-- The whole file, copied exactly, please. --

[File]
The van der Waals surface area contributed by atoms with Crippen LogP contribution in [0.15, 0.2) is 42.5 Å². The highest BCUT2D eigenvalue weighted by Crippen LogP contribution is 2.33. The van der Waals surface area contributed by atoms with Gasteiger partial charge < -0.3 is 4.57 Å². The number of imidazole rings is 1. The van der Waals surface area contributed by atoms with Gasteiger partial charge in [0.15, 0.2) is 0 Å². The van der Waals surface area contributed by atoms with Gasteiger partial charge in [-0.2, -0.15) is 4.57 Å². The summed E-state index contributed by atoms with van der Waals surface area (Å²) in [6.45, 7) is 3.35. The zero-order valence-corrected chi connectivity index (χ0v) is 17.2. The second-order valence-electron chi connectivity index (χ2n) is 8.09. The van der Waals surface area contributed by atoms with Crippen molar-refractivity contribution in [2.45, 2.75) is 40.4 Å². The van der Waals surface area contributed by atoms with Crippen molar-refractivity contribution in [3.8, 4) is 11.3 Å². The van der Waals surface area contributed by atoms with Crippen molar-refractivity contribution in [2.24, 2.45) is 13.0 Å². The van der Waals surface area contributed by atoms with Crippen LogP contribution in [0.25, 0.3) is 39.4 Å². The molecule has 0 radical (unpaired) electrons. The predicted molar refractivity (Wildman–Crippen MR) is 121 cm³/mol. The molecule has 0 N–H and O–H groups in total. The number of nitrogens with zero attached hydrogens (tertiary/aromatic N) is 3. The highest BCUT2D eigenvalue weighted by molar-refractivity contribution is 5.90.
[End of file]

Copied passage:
The van der Waals surface area contributed by atoms with Crippen LogP contribution in [0.15, 0.2) is 42.5 Å². The highest BCUT2D eigenvalue weighted by Crippen LogP contribution is 2.33. The van der Waals surface area contributed by atoms with Gasteiger partial charge < -0.3 is 4.57 Å². The number of imidazole rings is 1. The van der Waals surface area contributed by atoms with Gasteiger partial charge in [0.15, 0.2) is 0 Å². The van der Waals surface area contributed by atoms with Gasteiger partial charge in [-0.2, -0.15) is 4.57 Å². The summed E-state index contributed by atoms with van der Waals surface area (Å²) in [6.45, 7) is 3.35. The zero-order valence-corrected chi connectivity index (χ0v) is 17.2. The second-order valence-electron chi connectivity index (χ2n) is 8.09. The van der Waals surface area contributed by atoms with Crippen molar-refractivity contribution in [2.45, 2.75) is 40.4 Å². The van der Waals surface area contributed by atoms with Crippen molar-refractivity contribution in [3.8, 4) is 11.3 Å². The van der Waals surface area contributed by atoms with Crippen molar-refractivity contribution in [2.24, 2.45) is 13.0 Å². The van der Waals surface area contributed by atoms with Crippen LogP contribution in [0.25, 0.3) is 39.4 Å². The molecule has 0 radical (unpaired) electrons. The predicted molar refractivity (Wildman–Crippen MR) is 121 cm³/mol. The molecule has 0 N–H and O–H groups in total. The number of nitrogens with zero attached hydrogens (tertiary/aromatic N) is 3. The highest BCUT2D eigenvalue weighted by molar-refractivity contribution is 5.90.